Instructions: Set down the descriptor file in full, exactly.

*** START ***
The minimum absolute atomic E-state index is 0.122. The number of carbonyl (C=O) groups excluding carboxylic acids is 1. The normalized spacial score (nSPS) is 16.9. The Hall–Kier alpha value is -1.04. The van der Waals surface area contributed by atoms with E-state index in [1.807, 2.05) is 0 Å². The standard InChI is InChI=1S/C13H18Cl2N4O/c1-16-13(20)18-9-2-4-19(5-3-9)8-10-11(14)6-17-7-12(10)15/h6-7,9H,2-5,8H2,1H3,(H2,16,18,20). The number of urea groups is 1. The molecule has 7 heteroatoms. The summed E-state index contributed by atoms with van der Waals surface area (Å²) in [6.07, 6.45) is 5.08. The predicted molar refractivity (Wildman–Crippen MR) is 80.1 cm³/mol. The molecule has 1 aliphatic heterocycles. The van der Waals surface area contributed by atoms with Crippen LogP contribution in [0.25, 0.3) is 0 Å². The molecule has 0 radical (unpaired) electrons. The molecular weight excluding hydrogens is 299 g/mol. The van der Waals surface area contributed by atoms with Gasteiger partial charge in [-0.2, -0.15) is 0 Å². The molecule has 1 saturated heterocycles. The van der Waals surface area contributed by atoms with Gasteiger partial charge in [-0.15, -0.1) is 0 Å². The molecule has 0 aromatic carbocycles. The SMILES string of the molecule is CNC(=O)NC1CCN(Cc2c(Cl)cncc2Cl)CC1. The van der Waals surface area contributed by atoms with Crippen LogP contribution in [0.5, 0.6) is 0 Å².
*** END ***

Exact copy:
The minimum absolute atomic E-state index is 0.122. The number of carbonyl (C=O) groups excluding carboxylic acids is 1. The normalized spacial score (nSPS) is 16.9. The Hall–Kier alpha value is -1.04. The van der Waals surface area contributed by atoms with E-state index in [1.807, 2.05) is 0 Å². The standard InChI is InChI=1S/C13H18Cl2N4O/c1-16-13(20)18-9-2-4-19(5-3-9)8-10-11(14)6-17-7-12(10)15/h6-7,9H,2-5,8H2,1H3,(H2,16,18,20). The number of urea groups is 1. The molecule has 7 heteroatoms. The summed E-state index contributed by atoms with van der Waals surface area (Å²) in [6.07, 6.45) is 5.08. The predicted molar refractivity (Wildman–Crippen MR) is 80.1 cm³/mol. The molecule has 1 aliphatic heterocycles. The van der Waals surface area contributed by atoms with Crippen LogP contribution in [0.25, 0.3) is 0 Å². The molecule has 0 radical (unpaired) electrons. The molecular weight excluding hydrogens is 299 g/mol. The van der Waals surface area contributed by atoms with Gasteiger partial charge in [-0.2, -0.15) is 0 Å². The molecule has 1 saturated heterocycles. The van der Waals surface area contributed by atoms with Gasteiger partial charge in [-0.15, -0.1) is 0 Å². The molecule has 0 aromatic carbocycles. The SMILES string of the molecule is CNC(=O)NC1CCN(Cc2c(Cl)cncc2Cl)CC1. The van der Waals surface area contributed by atoms with Crippen LogP contribution in [0.5, 0.6) is 0 Å².